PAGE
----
In a significant verdict, the Supreme Court today held that the courts can scrutinise the rates of interest being charged by banks from farmers in states where debt relief laws are in place to deal with rural indebtedness. The verdict of the apex court came on a PIL challenging the constitutional validity of Section 21A of the Banking Regulation Act, 1949, which says that a transaction between a bank and debtor shall not be reopened by any court on ground that the rate of interest is excessive. The plea had claimed that a total of 2,56,913 farmers had committed suicide during 1995 to 2010 because of “usurious rates of interest being charged from them by banks” and which cannot be interfered with by the courts due to the provision in the banking law.
A bench of Justices R F Nariman and Navin Sinha, however, upheld the constitutional validity of the section on the ground that banking fell under the Union List of the Constitution. The bench gave a hope to the debtor farmers and power to the courts, saying the relief in agricultural indebtedness was a subject matter in the State List of the Constitution and the courts can intervene in cases relating to the interest rates if a state has a “Debt Relief Act which deals with the subject matter of relief” in farm loans. “However, insofar as Section 21A incidentally encroaches upon the field of relief of agricultural indebtedness, set out in Entry 30, List II, it will not operate only in states where there is a State Debt Relief Act which deals with the subject matter of relief of agricultural indebtedness, where the State Debt Relief Act covers debts due to ‘banks’, as defined in those Acts.
“In states where the State Debt Relief Act does not apply to banks at all, or applies only to certain specified banks, Section 21A will, in the former situation, apply in such states, and, in the latter situation, apply only in respect of loans made to agriculturists where such loans are given by banks other than the banks specified or covered by the concerned State Debt Relief Act, as the case may be,” the court, in its 102-page judgement, said. The plea, filed by activists including Jayant Verma in 2013, had assailed Section 21A which was introduced in the Banking Regulation Act with effect from February 15, 1984. The court examined the scope of Entry 45 (Banking) in the Union List of in relation to Entry 30 (relief of agricultural indebtedness) of the State List of the Seventh Schedule to the Constitution. It also mulled over the question whether Section 21A can be said to prevail over State Debt Reliefs Acts in the event of a clash between the two.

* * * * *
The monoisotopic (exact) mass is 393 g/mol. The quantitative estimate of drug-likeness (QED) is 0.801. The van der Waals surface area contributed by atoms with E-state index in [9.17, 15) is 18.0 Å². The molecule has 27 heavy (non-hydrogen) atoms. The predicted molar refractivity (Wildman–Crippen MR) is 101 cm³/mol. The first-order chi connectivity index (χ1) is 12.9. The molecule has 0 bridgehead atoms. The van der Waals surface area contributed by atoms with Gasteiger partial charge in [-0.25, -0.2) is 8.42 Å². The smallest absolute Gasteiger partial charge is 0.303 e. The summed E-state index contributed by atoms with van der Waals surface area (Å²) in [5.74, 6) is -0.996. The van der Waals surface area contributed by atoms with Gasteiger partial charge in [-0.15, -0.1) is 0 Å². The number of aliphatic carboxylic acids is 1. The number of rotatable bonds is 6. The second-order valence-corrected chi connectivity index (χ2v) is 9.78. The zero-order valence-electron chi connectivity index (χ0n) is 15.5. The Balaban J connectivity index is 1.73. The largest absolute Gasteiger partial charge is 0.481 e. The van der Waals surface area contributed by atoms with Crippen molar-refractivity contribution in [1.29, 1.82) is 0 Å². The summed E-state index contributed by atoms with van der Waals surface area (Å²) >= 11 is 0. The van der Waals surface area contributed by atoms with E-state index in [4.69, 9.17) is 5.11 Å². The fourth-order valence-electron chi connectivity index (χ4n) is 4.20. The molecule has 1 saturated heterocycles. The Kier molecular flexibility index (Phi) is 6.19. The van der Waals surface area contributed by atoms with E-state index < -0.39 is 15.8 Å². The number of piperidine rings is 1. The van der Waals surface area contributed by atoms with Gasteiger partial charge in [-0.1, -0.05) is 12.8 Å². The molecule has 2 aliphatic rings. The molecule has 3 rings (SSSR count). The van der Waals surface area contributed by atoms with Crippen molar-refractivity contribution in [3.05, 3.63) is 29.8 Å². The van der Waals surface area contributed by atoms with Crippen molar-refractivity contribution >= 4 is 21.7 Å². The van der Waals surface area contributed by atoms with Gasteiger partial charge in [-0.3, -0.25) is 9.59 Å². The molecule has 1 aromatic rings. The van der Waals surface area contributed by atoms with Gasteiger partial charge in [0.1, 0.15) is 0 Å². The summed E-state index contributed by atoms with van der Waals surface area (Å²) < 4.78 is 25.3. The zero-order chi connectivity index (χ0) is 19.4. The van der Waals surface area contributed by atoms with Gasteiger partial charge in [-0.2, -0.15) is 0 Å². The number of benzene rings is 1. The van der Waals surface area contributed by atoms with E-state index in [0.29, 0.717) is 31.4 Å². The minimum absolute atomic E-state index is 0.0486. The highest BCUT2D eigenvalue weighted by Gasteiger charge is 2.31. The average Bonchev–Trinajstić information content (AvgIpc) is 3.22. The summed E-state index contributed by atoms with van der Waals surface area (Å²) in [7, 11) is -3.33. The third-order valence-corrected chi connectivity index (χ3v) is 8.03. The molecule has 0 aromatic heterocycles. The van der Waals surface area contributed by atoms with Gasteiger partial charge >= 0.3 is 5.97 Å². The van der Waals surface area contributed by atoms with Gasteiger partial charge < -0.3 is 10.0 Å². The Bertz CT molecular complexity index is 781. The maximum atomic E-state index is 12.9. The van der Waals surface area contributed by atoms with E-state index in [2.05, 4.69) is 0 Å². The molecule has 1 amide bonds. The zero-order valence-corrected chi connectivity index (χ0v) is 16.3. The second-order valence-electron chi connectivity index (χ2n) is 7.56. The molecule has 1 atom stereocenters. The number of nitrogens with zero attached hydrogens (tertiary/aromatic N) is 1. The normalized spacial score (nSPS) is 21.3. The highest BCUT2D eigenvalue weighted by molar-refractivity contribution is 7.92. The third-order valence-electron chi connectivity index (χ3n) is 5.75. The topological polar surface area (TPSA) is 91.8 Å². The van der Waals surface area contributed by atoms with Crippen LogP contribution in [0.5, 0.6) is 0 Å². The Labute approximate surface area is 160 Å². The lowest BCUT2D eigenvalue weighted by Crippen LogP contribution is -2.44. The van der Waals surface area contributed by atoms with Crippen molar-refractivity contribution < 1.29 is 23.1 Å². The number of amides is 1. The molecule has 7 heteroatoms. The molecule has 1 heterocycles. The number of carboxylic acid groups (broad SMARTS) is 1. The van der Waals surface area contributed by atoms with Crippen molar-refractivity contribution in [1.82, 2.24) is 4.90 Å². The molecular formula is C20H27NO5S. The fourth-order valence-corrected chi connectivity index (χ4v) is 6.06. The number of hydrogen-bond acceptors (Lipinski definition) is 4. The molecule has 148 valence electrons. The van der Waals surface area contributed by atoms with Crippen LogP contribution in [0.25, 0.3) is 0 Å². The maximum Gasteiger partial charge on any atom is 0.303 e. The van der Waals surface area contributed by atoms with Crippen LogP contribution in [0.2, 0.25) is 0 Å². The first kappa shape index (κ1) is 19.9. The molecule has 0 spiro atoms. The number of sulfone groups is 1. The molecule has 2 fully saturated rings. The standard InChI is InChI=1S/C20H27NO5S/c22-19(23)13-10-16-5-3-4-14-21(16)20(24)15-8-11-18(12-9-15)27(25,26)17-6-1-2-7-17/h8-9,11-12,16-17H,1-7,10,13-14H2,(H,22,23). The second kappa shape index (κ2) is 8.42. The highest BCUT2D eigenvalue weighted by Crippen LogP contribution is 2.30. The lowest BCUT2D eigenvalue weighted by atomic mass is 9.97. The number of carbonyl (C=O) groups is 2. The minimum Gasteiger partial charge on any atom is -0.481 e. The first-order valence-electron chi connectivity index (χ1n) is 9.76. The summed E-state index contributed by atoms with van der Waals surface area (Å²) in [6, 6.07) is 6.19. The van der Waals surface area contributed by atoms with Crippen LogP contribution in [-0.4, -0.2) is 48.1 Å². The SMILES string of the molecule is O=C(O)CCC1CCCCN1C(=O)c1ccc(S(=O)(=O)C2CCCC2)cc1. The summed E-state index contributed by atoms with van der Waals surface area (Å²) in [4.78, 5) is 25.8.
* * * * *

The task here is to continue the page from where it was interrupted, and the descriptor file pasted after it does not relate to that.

Referring to the clash between a central law provision and the states’ power to deal with issue of farm loan and reliefs, the top court said, “It can, thus, be seen that Article 246 only states that where two entries in the Union List and the State List, respectively, have a head-on collision and are irreconcilable, then, as a last resort, the entry in the State List is to give way to the entry in the Union List. “But, this is only as a last resort. First, it is incumbent upon the court to harmonise the entries, if possible, by giving effect to both and not rendering any one of them otiose.”
The bench said the two entries of banking and the relief to agricultural indebtedness, “are best harmonised by giving effect to both.” “This can only be done if the relief of agricultural indebtedness is to include banks, both cooperative and otherwise,” it said. The court said Entry 18, List II gave the States exclusive power to legislate on ‘land improvement and agricultural loans’. “Entry 45 (Banking), List I will remain intact and will have carved out of it the relief of agricultural indebtedness, which, as we have already seen, is a sub-sub-species of indebtedness, which itself is one of many aspects of banking,” Justice Nariman, who wrote the verdict, said.